I do not need anyone to teach me about the Palestinian Nakba. It is the defining moment of my existence. During the 1948 war, my family had fled our home in Talpiot in southeast Jerusalem and taken shelter in a monastery. We quickly gathered some possessions and climbed down and up the mountain to Bethany, and then to Jericho. We eventually resettled as refugees in East Jerusalem.Because I was a graduating medical student at the American University of Beirut during the war of 1967, I became a double-refugee. After finishing my residency training in the United States, I returned to Jerusalem to practice medicine, but Israeli military officials denied me permission to stay. Thus it was that I became part of the first generation of my family in over 600 years to build a life outside of Jerusalem. Mine is one of three families studied by the Israeli historian Dror Ze’Evi in his book about Jerusalem in the 1600s. It was years later, as an American citizen, that I returned to visit the city of my birth.
I recount this not to bewail my fate or dwell on the past. The four generations of Palestinians who have lived and died in refugee camps are the real face of the Palestinian tragedy. It is fitting and proper to honor historical truths, but also to learn the lessons they teach us.
Israelis and Palestinians are two peoples with traumatic histories. We must never forget them. But we must not be held hostage by history either. We must care more about the future of our grandchildren than the past of our grandparents, or even ourselves.
We must work together to build a future in which both peoples can enjoy the rights, responsibilities and dignity of citizenship and self-determination. There is only one way to actually accomplish this: by ending the occupation and creating a Palestinian state to live alongside Israel. Palestinians must recognize and accept Israel, a legitimate member state of the U.N. The Palestinians must have one place on earth, the territories occupied in 1967, where they can live freely as first-class citizens in an independent state. There is no other way to end the cycle of bloodshed, pain and hatred.
To accomplish this, half measures and partial acknowledgment are insufficient. Both peoples must fully recognize each other’s national rights and states.
Since we established the American Task Force on Palestine in 2003, I have been criticized for being “too soft on Israel,” mostly by those who seek to lecture me about the Nakba and trumpet their own Palestinian “patriotic credentials.” In an insightful comment about my attendance at a recent Israeli Independence Day event, a distinguished Palestinian American friend of mine noted, “You weren’t celebrating the exodus of 800,000 Palestinians, or the destruction of Palestine, or the Nakba, but keeping the face of Palestine alive, and keeping the door for negotiations and human contact open.”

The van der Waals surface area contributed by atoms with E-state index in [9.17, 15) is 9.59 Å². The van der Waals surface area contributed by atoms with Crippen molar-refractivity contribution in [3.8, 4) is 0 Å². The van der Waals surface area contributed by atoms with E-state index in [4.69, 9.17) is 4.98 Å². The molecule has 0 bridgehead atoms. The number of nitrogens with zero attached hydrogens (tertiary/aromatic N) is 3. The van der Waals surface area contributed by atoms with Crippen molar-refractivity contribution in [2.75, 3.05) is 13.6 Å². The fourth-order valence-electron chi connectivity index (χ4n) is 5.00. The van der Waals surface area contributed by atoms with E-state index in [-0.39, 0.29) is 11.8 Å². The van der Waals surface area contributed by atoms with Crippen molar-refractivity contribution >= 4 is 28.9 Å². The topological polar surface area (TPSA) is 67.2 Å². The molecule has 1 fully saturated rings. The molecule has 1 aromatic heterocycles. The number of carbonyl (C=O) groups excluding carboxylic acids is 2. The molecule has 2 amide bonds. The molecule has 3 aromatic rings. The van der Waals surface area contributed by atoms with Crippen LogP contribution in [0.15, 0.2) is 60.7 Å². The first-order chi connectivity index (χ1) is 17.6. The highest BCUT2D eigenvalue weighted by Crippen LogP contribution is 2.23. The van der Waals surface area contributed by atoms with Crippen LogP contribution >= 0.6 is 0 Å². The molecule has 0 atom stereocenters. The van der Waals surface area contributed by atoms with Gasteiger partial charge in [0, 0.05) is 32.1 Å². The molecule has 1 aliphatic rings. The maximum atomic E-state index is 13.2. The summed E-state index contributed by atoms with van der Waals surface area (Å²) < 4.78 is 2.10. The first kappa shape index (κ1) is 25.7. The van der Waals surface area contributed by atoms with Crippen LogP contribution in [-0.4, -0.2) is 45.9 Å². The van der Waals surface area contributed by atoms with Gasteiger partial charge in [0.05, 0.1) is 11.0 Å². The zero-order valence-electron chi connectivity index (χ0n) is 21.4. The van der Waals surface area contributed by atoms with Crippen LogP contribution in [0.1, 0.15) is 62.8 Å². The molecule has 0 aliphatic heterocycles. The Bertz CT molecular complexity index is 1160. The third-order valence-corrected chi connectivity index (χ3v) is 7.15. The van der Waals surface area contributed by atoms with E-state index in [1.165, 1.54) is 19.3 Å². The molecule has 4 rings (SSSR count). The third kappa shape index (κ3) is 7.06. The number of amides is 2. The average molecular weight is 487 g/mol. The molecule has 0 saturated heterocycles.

I understand the anger that the memory of the Nakba provokes, especially among young people. I remember what it felt like on the eve of war in 1967. We were excited at the prospect of the liberation of Palestine that would allow those of us who became refugees in 1948 to go back home. But this war in fact made me a refugee once again.
In the ensuing years, I have come to recognize that the wars of 1948 and 1967, like bookends holding together volumes on a shelf, form the practical margins for resolving the conflict. The Arabs were unable to prevent the Jewish people from establishing Israel in 1948. But Israel cannot incorporate the Palestinian territory and population conquered in 1967 without losing both its Jewish and its democratic character. That is why only a two-state agreement, recognizing the legitimacy and limitations of both national projects, offers a conflict-ending solution.
Our histories and narratives are precious. They must not become political bargaining chips, or the subject of negotiations. Palestinians and Israelis will not embrace each other’s narratives, nor should they abandon their own. They don’t need each other to confirm their own identities. What they need is a workable, ironclad, conflict-ending arrangement to allow them to live side-by-side in peace. Hearts as well as minds must change to make this possible.
The only way to honor our tragic histories is to create a future for our children free of man-made tragedy. This means making peace fully, completely and without reservation, between Israel and Palestine.
Ziad Asali is president and founder of the American Task Force on Palestine. THE DAILY STAR publishes this commentary in collaboration with the Common Ground News Service (www.commongroundnews.org). The full text is at The Daily Beast.